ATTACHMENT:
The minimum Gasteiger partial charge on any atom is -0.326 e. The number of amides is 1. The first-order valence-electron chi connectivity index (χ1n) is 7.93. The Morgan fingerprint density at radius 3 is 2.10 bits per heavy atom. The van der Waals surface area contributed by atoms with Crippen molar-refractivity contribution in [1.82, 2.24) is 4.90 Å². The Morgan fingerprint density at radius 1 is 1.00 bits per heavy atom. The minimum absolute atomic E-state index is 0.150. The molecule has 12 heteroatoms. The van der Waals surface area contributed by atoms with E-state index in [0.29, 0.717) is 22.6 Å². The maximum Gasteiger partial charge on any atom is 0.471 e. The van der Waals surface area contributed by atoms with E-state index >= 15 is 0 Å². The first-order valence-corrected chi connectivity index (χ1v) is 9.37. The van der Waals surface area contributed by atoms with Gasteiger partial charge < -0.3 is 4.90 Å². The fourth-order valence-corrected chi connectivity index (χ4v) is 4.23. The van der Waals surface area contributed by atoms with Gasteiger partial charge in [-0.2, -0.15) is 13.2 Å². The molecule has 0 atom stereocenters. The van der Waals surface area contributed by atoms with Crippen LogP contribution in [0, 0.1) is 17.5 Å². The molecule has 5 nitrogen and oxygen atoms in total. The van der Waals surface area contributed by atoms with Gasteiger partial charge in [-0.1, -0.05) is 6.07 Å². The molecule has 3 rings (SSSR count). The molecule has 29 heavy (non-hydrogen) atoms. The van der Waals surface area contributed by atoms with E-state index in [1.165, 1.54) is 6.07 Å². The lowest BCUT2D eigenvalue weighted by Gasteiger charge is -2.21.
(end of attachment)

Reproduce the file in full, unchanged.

The minimum Gasteiger partial charge on any atom is -0.326 e. The number of amides is 1. The first-order valence-electron chi connectivity index (χ1n) is 7.93. The Morgan fingerprint density at radius 3 is 2.10 bits per heavy atom. The van der Waals surface area contributed by atoms with Crippen molar-refractivity contribution in [1.82, 2.24) is 4.90 Å². The Morgan fingerprint density at radius 1 is 1.00 bits per heavy atom. The minimum absolute atomic E-state index is 0.150. The molecule has 12 heteroatoms. The van der Waals surface area contributed by atoms with E-state index in [0.29, 0.717) is 22.6 Å². The maximum Gasteiger partial charge on any atom is 0.471 e. The van der Waals surface area contributed by atoms with E-state index >= 15 is 0 Å². The first-order valence-corrected chi connectivity index (χ1v) is 9.37. The van der Waals surface area contributed by atoms with Gasteiger partial charge < -0.3 is 4.90 Å². The fourth-order valence-corrected chi connectivity index (χ4v) is 4.23. The van der Waals surface area contributed by atoms with Gasteiger partial charge in [-0.2, -0.15) is 13.2 Å². The molecule has 0 atom stereocenters. The van der Waals surface area contributed by atoms with Crippen LogP contribution in [0, 0.1) is 17.5 Å². The molecule has 5 nitrogen and oxygen atoms in total. The van der Waals surface area contributed by atoms with Gasteiger partial charge in [-0.1, -0.05) is 6.07 Å². The molecule has 3 rings (SSSR count). The molecule has 29 heavy (non-hydrogen) atoms. The van der Waals surface area contributed by atoms with E-state index in [1.165, 1.54) is 6.07 Å². The lowest BCUT2D eigenvalue weighted by Gasteiger charge is -2.21.